Atlantic City, N.J. Merck & Co. won its first court battle over its Vioxx painkiller Thursday when a New Jersey state jury found that the drugmaker properly warned consumers about the risks of the medication. The verdict absolved Merck of liability for a heart attack suffered by a Vioxx user.
After deliberating for less than eight hours over three days, the jury cleared the nation's No. 5 pharmaceutical company of allegations it failed to warn consumers about the drug's risks and engaged in "unconscionable commercial practices" in marketing it to doctors and their patients.
The verdict was Merck's first win out of two Vioxx-related trials. In August, a Texas jury found the company liable in a Vioxx user's death. Merck is appealing that ruling yet still faces about 7,000 lawsuits over Vioxx, which it voluntarily pulled off the market last year because of links to heart attacks and strokes after 18 months' use.
Much of the seven-week New Jersey trial, eagerly watched by lawyers and plaintiffs from around the country, relied on the testimony of medical experts. Witnesses for Merck testified the company believed Vioxx was safe for the heart before the drug was pulled from the market in response to a study that showed it doubled risk of heart attacks and strokes when taken for at least 18 months.
Thursday's verdict means it might take several more cases, including a federal case that will start Nov. 28 in Houston, before lawyers can find any sort of precedent that might determine Merck's ultimate Vioxx liability.
Merck was clearly elated by its victory.
"We feel very much vindicated," Merck general counsel Kenneth Frazier said. "The jury found in our favor, we believe, because the evidence showed that Merck acted responsibly."
Frazier said Merck will fight each lawsuit individually, adding that mass settlements aren't appropriate because facts in each case differ.
"There's an awful lot at stake, not just for Merck," but for the pharmaceutical industry and patients, he said, claiming floods of lawsuits can discourage scientific research and keep needed drugs off the market.
Merck's stock rose $1.07, or 3.8 percent, to $29.48 after the verdict. More than 32 million shares changed hands in barely two hours on the New York Stock Exchange - about four times the stock's normal daily volume.
Wall Street analysts said the company clearly would face huge legal costs given its plan to fight each lawsuit. The company has set aside just $675 million for legal defense costs, but nothing for jury awards or settlements.
"It's still going to be a marathon" in the courts, said Barbara Ryan, pharmaceuticals analyst at Deutsche Bank North America.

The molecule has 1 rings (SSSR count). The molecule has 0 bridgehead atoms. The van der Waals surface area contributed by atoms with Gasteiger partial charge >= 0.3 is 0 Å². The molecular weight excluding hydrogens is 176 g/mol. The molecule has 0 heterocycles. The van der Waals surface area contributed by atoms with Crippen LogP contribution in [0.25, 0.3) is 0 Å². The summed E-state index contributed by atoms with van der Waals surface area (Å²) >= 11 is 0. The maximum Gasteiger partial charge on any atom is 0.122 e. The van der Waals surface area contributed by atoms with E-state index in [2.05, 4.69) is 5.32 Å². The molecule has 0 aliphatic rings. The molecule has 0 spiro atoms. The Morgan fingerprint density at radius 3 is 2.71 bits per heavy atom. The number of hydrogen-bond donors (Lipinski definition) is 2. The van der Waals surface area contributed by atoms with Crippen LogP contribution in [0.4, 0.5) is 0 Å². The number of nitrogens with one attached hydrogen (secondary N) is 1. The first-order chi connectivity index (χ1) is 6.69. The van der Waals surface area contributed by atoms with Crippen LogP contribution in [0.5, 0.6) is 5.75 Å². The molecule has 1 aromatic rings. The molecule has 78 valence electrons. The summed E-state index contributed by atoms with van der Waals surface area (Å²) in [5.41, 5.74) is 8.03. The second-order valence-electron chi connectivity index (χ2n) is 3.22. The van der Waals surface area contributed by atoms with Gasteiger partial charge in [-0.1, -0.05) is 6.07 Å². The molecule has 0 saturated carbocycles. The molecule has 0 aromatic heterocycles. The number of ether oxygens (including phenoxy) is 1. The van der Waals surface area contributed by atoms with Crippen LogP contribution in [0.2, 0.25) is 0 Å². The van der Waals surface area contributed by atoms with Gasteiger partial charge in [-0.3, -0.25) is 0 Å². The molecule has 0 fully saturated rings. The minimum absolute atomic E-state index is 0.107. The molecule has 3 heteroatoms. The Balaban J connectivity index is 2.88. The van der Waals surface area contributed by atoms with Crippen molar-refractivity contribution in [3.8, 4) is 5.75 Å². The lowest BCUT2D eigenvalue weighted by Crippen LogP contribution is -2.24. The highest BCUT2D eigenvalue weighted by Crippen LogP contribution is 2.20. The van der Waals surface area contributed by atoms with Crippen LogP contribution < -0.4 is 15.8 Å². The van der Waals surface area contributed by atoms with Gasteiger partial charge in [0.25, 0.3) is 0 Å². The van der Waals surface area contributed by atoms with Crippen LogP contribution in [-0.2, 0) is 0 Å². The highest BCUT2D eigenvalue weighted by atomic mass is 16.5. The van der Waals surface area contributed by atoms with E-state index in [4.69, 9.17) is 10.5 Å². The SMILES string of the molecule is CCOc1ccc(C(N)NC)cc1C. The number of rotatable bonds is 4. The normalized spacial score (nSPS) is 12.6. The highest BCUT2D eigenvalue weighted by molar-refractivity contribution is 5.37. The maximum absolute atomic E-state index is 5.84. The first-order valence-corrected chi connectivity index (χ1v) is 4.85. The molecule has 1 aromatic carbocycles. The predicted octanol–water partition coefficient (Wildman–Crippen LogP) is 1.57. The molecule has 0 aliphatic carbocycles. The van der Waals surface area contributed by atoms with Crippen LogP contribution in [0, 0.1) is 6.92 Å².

About 20 million Americans took Vioxx after it hit the market, embracing it for its effectiveness in relieving pain while sparing them the upset stomachs, ulcers and other gastric problems associated with some other analgesics. At its peak, Vioxx was a $2.5 billion-a-year blockbuster.
Thursday's verdict capped a bitterly fought, seven-week trial in which Merck insisted that Frederick "Mike" Humeston - who took Vioxx for about two months for knee pain - had not been using it long enough to be at risk.
The company's lawyers used expert cardiologists, Merck scientists and data from clinical studies to convince jurors that Vioxx couldn't have caused the 60-year-old Boise, Idaho, man's heart attack.
They also succeeded in pushing the blame onto Humeston, using his own medical records to show he was at risk for heart disease because of high blood pressure, too much weight and stress over a dispute with his U.S. Postal Service superiors.
Juror Vickie Heintz, 40, of Mays Landing, agreed with that assessment.
"I thought he had way too many other health issues," Heintz said. "His medical records were riddled with many medicines."
Humeston's lawyers said Merck intentionally concealed data showing the drug's risks, rushing it to market in 1999 in hopes of beating rival Celebrex. Chris Seeger, his lead counsel, acknowledged after the verdict Thursday that his case may have been weakened because the 60-year-old outdoorsman took the drug for such a short time - and he survived.
"The first trial was a death case, and death cases generate more emotion," said Seeger, who criticized Merck for making an issue at the trial of Humeston's work record and health.
Only one juror- casino worker Juan Garcia, of Atlantic City - thought Merck failed to give adequate warnings about Vioxx's risks.
"I think they should have known and explained more to the doctors and everyone," said Garcia, who said he believed Vioxx had a role in Humeston's heart attack.
Humeston showed no emotion when the verdict was announced but said later he hoped it wouldn't discourage others who have filed suits.
"The question remains today for the American consumer: What is Merck doing to take care of those people they themselves know for certain that they harmed?" Humeston said afterward.
During the trial, Merck repeatedly reminded jurors that the U.S. Food and Drug Administration had approved Vioxx as safe and effective on four occasions for use against different types of pain, the last a month before Merck recalled it.
In the Texas case, the victim was a Wal-Mart produce manager who died after taking Vioxx; his widow was the plaintiff. The jury awarded $253 million in damages, but the award will be cut to about one-tenth of that amount due to the state's caps on punitive damages.